Stories just don’t add up in ‘The Words’

THE WORDS

What should we do with “The Words”? I had planned to watch it, but there’s nothing to see. Well, not nothing. There are the eyes and teeth of Bradley Cooper as well as the lissome beauty of Zoe Saldana, who’s usually propping up Cooper’s head or removing something from the oven or wagging her backside in his direction. The movie is about literary fabulists and fantasies, and if all you’ve got for Saldana to do is bake and shake then, I suppose, alas, the fantasy’s been achieved.

But “The Words” aspires to depths greater than the sex we never see these two have. There’s nothing for the eye to do while the ear fills with the banalities of two streams of narration, one by Dennis Quaid, the other by Jeremy Irons, all of it built around a lie. It seems the sudden book-world stardom of Cooper’s character, Rory Jansen, is the product of deception. His first published novel is actually a WWII-era manuscript he discovers in the snazzy leather attaché case his wife, Dora (Saldana), bought for him in Paris. He wrote a couple of novels that failed to captivate a publisher. One executive (Ron Rifkin) says a book of Rory’s smells of truth but reeks of interiority, subtlety, and art. So this might be an allegory for how we in the audience wind up at a movie that smells only of disinfectant.

How fun would “The Words” be were Rory to cynically live up to that generic title? What if he sought to mock the commercial lust and bad taste of some publishers, by passing off the manuscript as his own? What if he were just interesting? For any of that, you should see Richard Gere having a ball as Clifford Irving in the underrated 2007 farce “The Hoax.” Instead, Rory’s deception is made to seem innocent, as if the strings of the cosmos pulled him into a lie. A much riskier movie would ask Rory to enjoy the ruse, to commit fraud rather than drift into it.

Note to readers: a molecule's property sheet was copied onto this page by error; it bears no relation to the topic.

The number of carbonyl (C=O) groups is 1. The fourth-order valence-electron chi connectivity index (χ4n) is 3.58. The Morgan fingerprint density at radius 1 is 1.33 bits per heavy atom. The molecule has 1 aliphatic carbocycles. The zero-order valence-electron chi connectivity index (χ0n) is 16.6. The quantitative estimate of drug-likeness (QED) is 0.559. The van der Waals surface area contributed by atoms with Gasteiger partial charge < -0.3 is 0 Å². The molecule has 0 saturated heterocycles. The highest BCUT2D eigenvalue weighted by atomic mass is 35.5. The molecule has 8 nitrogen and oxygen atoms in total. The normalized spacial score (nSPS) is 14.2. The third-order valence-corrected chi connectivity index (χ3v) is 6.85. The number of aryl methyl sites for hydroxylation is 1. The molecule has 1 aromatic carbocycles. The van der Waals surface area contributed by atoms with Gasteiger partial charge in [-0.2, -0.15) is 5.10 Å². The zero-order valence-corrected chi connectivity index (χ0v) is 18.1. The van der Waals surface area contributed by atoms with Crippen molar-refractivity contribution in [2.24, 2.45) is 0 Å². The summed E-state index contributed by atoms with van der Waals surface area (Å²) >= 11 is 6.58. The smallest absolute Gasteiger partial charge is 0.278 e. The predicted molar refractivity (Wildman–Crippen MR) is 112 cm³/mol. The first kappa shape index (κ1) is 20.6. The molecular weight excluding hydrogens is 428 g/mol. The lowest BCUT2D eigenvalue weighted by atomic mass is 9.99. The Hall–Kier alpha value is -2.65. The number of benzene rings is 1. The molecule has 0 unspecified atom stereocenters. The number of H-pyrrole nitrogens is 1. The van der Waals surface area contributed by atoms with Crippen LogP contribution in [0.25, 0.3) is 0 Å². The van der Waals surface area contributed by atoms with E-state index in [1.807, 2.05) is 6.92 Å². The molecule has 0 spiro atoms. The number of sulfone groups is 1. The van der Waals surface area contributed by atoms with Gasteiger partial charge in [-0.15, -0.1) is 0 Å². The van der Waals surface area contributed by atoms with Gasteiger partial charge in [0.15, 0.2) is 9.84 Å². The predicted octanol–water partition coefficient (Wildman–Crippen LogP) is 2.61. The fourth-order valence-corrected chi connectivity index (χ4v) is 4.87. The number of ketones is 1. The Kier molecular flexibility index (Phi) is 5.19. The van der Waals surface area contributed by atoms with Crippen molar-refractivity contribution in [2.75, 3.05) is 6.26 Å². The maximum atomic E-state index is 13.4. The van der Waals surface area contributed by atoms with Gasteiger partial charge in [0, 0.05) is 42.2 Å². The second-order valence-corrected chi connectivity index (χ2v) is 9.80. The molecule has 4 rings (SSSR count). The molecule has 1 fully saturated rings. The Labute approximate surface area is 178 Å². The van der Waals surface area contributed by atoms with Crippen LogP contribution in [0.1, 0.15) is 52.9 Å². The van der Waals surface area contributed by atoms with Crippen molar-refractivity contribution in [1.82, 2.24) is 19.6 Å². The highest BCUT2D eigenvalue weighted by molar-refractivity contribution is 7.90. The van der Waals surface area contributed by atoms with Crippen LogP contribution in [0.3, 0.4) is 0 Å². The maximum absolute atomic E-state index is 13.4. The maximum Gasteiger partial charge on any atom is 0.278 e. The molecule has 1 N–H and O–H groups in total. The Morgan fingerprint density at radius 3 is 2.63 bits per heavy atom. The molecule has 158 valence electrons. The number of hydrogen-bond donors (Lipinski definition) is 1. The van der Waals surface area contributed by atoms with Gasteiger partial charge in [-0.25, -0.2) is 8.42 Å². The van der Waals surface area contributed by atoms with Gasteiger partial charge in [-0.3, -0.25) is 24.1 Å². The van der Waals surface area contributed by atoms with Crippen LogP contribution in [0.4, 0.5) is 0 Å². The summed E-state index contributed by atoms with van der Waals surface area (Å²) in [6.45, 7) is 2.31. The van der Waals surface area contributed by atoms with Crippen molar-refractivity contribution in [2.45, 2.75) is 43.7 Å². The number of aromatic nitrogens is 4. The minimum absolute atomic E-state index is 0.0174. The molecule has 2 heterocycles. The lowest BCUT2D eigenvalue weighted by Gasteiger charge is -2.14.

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But the first-time writer-directors Brian Klugman and Lee Sternthal have made a drama of spinelessness, passivity, and mild pretentiousness. The names of John Fante and Ernest Hemingway are dropped, but the movie has none of the terse punch of either writer. Rory’s is a story within a story and within that story lurks a third tale. It would be wonderful to report that one of these plotlines hold the passion or kick a movie like this deserves. But they’re just as dull and mopey as the stuff with Cooper and Saldana.

At one end of the movie, Quaid holds a public reading from the book that gives the movie its title. The scene provides the film with its first line, which is a doozy: “‘The Words.’ By me.” The novel’s introductory sentences sound like stage directions: “The old man stood in the rain. He watched.” You hear them and the subsequent writing and wonder how a book that could double as an instruction manual attract a crowd like the one that is sitting rapt before Quaid in this movie.

Then Olivia Wilde enters the room, and you understand that the manual might be for assembling her. Wilde proceeds to flirt eagerly with the author. Their scenes left me feeling embarrassed, like I was overhearing two account executives pick each other up at an airport Houlihan’s. Anytime she appears on screen, I’m nervous that her eerily attractive face will unzip and a little creature will be sitting at a control panel; I’m nervous I’ve walked into “Men in Black 12.”

At the other end of the film is the wartime stuff about the attaché case and the G.I. (Ben Barnes) who owned it. You can tell it’s the pretend past because it looks uploaded to Instagram. Playing a wizened coot who talks Rory senseless, Irons narrates these scenes. He’s one of those actors — John Malkovich and Christopher Walken are two others — who signal boredom by breaking character. It’s their way of saying to us, “go home!”

You can see the narrative roux that Klugman and Sternthal were going for, something like “The Hours,” an epic of gaseous greatness. The score even tries to whirl and saw and insinuate the way Philip Glass’s does in that movie. But you can make a roux with Virginia Woolf and Michael Cunningham striving to do Woolf, and David Hare straining to do them both. You can’t do that with Fante or Hemingway. You get what Klugman and Sternthal have with “The Words”: lumps.

These two don’t yet have the hefty self-importance or shameless ambition for a movie like “The Hours.” You need experience to achieve hurricane-force pomposity like that. In the meantime, it would be nice to see them go for something basic, something that reeks of interiority, subtlety, and art.

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